Non-GMO Soybeans Crush Green

November 5, 2016 02:47 AM

Farmers cut out the middleman to put dollars in their pockets

When southeast Missouri farmer Kade McBroom started growing non-GMO soybeans he was excited to receive a premium for his efforts. That excitement soon faded when he learned the market wasn’t always reliable and in some cases nonexistent. He, along with other farmer-investors, decided to cut out the middleman and put the power back in their own hands.

In 2012, McBroom switched to 100% non-GMO soybeans and started planning and designing a non-GMO crushing plant. 

“I designed a smaller facility on my farm first and began brokering non-GMO grain,” he says. “When other farmers heard what I was doing they asked to meet and said they would help raise capital for a bigger facility.” 

Seven other farmers, a banker and McBroom came together in 2014 and laid the groundwork for a farmer-owned soybean crushing facility called Malden Specialty Soy. The company sells meal and oil directly to farmer and industry customers. 

When the capital came together the group purchased used soybean crushing equipment to occupy about one-third of their 90,000 sq. ft. facility. This year marks the first full year the plant is in operation—and the group anticipates being able to double production next year.

“We’ve done more than we expected in sales,” McBroom says. “We sell to feed mills a lot, and there are a couple customers who are quite a bit bigger calling—we’re doing about four times our projections in soybean meal.”

McBroom manages the supply needs of the plant. “Investors have the first opportunity to sell beans to the plant,” says Kim Mayberry-Holifield, a farmer and investor with Malden Specialty Soy. “Once Kade gets all the beans he can from us he reaches out to other farmers growing non-GMO soybeans in the area.” 

The waiting list to sell through Malden Specialty Soy is nearly 100 farmers long. Currently, farmers are receiving 10% more than market.

“It surprised me how many guys in the area are non-GMO,” McBroom says. “Off the bat the number of calls was outstanding—my phone was just blowing up.”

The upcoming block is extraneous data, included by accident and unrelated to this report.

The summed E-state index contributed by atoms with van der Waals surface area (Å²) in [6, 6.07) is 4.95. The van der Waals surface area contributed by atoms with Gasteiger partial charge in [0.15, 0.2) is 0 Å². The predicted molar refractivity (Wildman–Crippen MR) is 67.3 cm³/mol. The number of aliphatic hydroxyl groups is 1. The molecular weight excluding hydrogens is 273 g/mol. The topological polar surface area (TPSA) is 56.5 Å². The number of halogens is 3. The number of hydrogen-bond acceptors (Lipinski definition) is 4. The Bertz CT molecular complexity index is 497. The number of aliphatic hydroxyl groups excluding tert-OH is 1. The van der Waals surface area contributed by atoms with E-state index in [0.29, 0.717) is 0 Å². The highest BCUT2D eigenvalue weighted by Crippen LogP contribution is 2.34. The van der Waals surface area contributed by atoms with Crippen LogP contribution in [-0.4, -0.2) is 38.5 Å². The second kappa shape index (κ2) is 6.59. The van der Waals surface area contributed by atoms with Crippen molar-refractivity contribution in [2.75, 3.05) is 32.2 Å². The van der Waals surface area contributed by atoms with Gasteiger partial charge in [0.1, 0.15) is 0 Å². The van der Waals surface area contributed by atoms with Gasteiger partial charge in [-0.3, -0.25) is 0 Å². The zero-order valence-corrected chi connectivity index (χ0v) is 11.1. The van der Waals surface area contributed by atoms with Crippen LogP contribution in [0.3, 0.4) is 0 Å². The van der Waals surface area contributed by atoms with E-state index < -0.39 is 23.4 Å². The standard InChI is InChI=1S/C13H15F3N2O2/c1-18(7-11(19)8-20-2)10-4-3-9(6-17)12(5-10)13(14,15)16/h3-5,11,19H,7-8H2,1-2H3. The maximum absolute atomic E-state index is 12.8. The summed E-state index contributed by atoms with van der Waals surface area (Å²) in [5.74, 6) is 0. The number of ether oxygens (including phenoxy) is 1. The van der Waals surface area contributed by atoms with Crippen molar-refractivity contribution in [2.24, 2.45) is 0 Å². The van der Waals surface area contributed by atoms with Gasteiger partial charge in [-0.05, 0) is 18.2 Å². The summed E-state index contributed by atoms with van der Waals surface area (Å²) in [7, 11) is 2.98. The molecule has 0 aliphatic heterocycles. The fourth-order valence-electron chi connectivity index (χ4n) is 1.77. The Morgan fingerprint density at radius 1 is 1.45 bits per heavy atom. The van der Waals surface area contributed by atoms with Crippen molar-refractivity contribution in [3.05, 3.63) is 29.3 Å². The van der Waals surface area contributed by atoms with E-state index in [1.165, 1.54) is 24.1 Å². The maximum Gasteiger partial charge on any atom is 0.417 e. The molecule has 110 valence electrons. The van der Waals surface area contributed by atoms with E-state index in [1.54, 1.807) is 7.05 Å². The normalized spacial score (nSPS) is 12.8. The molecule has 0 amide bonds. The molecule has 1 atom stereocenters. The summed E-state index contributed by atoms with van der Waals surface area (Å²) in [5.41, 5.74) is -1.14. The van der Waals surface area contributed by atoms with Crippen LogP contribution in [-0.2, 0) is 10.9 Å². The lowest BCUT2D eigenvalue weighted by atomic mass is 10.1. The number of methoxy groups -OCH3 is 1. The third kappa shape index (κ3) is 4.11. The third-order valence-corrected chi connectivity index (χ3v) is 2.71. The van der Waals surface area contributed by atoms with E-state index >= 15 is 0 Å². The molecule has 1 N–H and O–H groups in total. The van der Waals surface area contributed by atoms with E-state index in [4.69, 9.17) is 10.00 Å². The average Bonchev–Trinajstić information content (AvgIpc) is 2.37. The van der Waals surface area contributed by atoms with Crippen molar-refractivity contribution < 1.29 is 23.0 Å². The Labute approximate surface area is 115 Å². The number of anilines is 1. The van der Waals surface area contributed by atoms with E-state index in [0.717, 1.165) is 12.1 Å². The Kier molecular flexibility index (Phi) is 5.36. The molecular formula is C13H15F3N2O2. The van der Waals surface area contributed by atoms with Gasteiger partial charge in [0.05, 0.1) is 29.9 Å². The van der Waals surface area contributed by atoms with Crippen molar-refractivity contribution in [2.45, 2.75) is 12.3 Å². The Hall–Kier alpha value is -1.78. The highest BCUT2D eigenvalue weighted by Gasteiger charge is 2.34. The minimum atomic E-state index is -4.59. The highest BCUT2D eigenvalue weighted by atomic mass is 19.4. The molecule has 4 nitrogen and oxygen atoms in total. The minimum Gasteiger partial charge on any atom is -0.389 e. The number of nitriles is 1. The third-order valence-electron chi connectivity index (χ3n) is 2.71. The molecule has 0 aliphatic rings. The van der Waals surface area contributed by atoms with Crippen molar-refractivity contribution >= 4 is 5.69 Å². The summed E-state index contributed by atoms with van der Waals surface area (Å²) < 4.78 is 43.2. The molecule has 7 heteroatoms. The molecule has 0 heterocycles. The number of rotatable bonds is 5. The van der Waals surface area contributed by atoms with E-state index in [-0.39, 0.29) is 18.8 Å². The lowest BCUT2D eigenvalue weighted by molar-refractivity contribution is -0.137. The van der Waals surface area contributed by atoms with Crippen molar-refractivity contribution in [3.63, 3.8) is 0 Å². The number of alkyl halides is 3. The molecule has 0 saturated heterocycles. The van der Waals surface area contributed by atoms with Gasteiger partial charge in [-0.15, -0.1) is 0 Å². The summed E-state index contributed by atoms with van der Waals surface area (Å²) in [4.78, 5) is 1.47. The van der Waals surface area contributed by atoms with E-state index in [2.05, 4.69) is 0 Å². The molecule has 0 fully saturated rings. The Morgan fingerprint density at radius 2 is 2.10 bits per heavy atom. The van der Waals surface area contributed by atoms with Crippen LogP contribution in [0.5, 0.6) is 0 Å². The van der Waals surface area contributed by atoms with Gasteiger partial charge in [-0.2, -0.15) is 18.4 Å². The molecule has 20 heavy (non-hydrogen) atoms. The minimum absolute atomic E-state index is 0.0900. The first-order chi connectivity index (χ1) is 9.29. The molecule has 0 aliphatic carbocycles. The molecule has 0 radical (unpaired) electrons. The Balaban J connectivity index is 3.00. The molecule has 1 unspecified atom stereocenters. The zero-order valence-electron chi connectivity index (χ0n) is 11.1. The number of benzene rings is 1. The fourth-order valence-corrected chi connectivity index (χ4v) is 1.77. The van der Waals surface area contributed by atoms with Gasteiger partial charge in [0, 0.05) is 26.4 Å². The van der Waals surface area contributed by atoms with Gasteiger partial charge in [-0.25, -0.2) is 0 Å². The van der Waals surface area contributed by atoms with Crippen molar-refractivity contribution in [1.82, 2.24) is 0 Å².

The plant crushes an average of 20,000 bu. each month and sells the soybean meal mostly to poultry producers and feed mills. Malden Specialty Soy’s biggest soybean oil buyer makes candles, but they also sell to others who use it for food products such as vegetable oil.

McBroom anticipates they’ll need to push production to 40,000 bu. per month as he’s getting more calls from feed mills and hog and poultry producers. Compared with most crushing facilities, Malden Specialty Soy is a small processor. Many larger scale crushing plants process more than 1 million bushels daily. 

“What we have to do when processing GMO and non-GMO in the same plant is maintain the identity of the non-GMO bean all the way to the consumer—so it becomes more expensive,” says Thomas Hammer, president of the National Oilseed Processors Association—an organization that represents about 95% of soybeans processed in the U.S. “About 95% of the soybeans grown in the U.S., Argentina and Brazil are GMO, but if someone wants non-GMO they will get it.”

Malden Specialty Soy survives despite their small scale because they only accept non-GMO soybeans. The group accepts no more than 0.9% GMO contamination and usually receives less than 0.48%. They don’t need to designate specific days of the week to handle non-GMO grain and don’t have to shut down to clean out GMO soybeans or hassle with special bins like other crushing facilities. 

In addition, feed mills and livestock producers continue to reach out to the plant because of meal quality. “We guarantee a minimum of 46% protein but usually end up delivering between 49% and 51%,” McBroom says. “That’s compared to a typical mechanical extrusion plant’s average of 44%.”

Their soybean meal typically contains 5% to 6% fat while most plants average 1%. Higher protein and energy content keep customers coming back and attracts new ones, McBroom adds.

The plant has the demand to double in size in 2017—and investors hope that growth pattern continues. “We’d really like to grow our business in the poultry and pork sectors so we can buy more beans from farmers in the Bootheel and Arkansas,” Mayberry-Holifield says. “The consumers are really driving this.”

McBroom still farms, but he spends the majority of his time managing the office at Malden Specialty Soy. He works with brokers, customers and ultimately oversees day-to-day operations on behalf of investors.

“It’s a constant learning process,” he says. “I can’t say enough about the people around me—the quality of people makes a huge difference.”



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